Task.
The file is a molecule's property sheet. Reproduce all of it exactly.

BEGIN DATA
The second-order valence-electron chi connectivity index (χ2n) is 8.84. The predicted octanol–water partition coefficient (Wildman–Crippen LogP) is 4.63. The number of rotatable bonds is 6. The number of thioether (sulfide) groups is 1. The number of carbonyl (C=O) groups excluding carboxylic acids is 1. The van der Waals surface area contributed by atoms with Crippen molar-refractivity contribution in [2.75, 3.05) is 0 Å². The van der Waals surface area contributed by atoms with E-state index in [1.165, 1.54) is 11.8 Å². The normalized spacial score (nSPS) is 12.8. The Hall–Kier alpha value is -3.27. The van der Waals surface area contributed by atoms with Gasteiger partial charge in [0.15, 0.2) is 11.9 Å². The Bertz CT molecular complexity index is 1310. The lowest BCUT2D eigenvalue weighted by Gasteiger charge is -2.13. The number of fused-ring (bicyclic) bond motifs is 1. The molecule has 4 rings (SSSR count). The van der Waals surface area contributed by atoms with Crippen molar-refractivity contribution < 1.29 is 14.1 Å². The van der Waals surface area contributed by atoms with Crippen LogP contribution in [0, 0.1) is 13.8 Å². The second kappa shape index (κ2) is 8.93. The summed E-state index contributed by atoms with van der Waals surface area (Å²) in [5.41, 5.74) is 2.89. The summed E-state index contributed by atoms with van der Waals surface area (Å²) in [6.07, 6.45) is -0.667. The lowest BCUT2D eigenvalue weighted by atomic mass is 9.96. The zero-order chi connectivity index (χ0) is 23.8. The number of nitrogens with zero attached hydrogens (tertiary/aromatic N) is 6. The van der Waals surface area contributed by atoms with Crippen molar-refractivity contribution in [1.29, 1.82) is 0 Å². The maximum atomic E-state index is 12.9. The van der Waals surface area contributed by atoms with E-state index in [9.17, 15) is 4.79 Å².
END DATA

The second-order valence-electron chi connectivity index (χ2n) is 8.84. The predicted octanol–water partition coefficient (Wildman–Crippen LogP) is 4.63. The number of rotatable bonds is 6. The number of thioether (sulfide) groups is 1. The number of carbonyl (C=O) groups excluding carboxylic acids is 1. The van der Waals surface area contributed by atoms with Crippen molar-refractivity contribution in [2.75, 3.05) is 0 Å². The van der Waals surface area contributed by atoms with E-state index in [1.165, 1.54) is 11.8 Å². The normalized spacial score (nSPS) is 12.8. The Hall–Kier alpha value is -3.27. The van der Waals surface area contributed by atoms with Gasteiger partial charge in [0.15, 0.2) is 11.9 Å². The Bertz CT molecular complexity index is 1310. The lowest BCUT2D eigenvalue weighted by Gasteiger charge is -2.13. The number of fused-ring (bicyclic) bond motifs is 1. The molecule has 4 rings (SSSR count). The van der Waals surface area contributed by atoms with Crippen molar-refractivity contribution < 1.29 is 14.1 Å². The van der Waals surface area contributed by atoms with Crippen LogP contribution in [0, 0.1) is 13.8 Å². The second kappa shape index (κ2) is 8.93. The summed E-state index contributed by atoms with van der Waals surface area (Å²) in [5.41, 5.74) is 2.89. The summed E-state index contributed by atoms with van der Waals surface area (Å²) in [6.07, 6.45) is -0.667. The lowest BCUT2D eigenvalue weighted by atomic mass is 9.96. The zero-order chi connectivity index (χ0) is 23.8. The number of nitrogens with zero attached hydrogens (tertiary/aromatic N) is 6. The van der Waals surface area contributed by atoms with Crippen molar-refractivity contribution in [1.29, 1.82) is 0 Å². The maximum atomic E-state index is 12.9. The van der Waals surface area contributed by atoms with E-state index in [9.17, 15) is 4.79 Å².